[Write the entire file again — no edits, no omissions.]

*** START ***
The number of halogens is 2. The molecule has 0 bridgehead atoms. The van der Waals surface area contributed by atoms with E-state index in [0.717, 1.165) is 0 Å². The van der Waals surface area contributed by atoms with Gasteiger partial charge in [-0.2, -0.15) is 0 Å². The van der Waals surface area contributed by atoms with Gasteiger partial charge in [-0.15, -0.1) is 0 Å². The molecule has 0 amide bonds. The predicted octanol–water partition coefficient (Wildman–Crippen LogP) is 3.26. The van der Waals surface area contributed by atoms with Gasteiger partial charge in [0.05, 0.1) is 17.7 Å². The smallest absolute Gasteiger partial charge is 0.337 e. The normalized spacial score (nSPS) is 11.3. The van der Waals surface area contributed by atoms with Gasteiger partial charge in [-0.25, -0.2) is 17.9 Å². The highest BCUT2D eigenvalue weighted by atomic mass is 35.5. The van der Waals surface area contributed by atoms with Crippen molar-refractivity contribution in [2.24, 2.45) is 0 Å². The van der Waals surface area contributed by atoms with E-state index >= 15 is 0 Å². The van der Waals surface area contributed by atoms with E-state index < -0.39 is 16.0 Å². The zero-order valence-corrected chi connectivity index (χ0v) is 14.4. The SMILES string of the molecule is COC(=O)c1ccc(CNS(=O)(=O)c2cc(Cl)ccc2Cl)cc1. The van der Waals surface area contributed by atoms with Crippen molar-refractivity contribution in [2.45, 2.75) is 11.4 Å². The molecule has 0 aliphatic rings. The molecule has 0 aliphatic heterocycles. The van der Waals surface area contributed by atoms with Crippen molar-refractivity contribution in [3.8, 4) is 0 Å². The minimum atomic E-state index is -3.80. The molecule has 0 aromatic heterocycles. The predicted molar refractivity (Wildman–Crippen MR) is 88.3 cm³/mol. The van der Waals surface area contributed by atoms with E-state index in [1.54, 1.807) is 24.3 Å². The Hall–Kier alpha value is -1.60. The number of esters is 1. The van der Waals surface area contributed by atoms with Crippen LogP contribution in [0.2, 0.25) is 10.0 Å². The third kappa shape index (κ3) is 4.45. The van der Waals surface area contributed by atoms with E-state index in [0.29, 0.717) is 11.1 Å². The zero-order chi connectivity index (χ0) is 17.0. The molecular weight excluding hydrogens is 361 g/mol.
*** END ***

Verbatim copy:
The number of halogens is 2. The molecule has 0 bridgehead atoms. The van der Waals surface area contributed by atoms with E-state index in [0.717, 1.165) is 0 Å². The van der Waals surface area contributed by atoms with Gasteiger partial charge in [-0.2, -0.15) is 0 Å². The van der Waals surface area contributed by atoms with Gasteiger partial charge in [-0.15, -0.1) is 0 Å². The molecule has 0 amide bonds. The predicted octanol–water partition coefficient (Wildman–Crippen LogP) is 3.26. The van der Waals surface area contributed by atoms with Gasteiger partial charge in [0.05, 0.1) is 17.7 Å². The smallest absolute Gasteiger partial charge is 0.337 e. The normalized spacial score (nSPS) is 11.3. The van der Waals surface area contributed by atoms with Gasteiger partial charge in [-0.25, -0.2) is 17.9 Å². The highest BCUT2D eigenvalue weighted by atomic mass is 35.5. The van der Waals surface area contributed by atoms with Crippen molar-refractivity contribution in [2.24, 2.45) is 0 Å². The van der Waals surface area contributed by atoms with E-state index >= 15 is 0 Å². The van der Waals surface area contributed by atoms with E-state index < -0.39 is 16.0 Å². The zero-order valence-corrected chi connectivity index (χ0v) is 14.4. The SMILES string of the molecule is COC(=O)c1ccc(CNS(=O)(=O)c2cc(Cl)ccc2Cl)cc1. The van der Waals surface area contributed by atoms with Crippen molar-refractivity contribution in [2.45, 2.75) is 11.4 Å². The molecule has 0 aliphatic rings. The molecule has 0 aliphatic heterocycles. The van der Waals surface area contributed by atoms with Crippen molar-refractivity contribution in [3.8, 4) is 0 Å². The minimum atomic E-state index is -3.80. The molecule has 0 aromatic heterocycles. The predicted molar refractivity (Wildman–Crippen MR) is 88.3 cm³/mol. The van der Waals surface area contributed by atoms with E-state index in [1.54, 1.807) is 24.3 Å². The Hall–Kier alpha value is -1.60. The number of esters is 1. The van der Waals surface area contributed by atoms with Crippen LogP contribution in [0.2, 0.25) is 10.0 Å². The third kappa shape index (κ3) is 4.45. The van der Waals surface area contributed by atoms with E-state index in [0.29, 0.717) is 11.1 Å². The zero-order chi connectivity index (χ0) is 17.0. The molecular weight excluding hydrogens is 361 g/mol.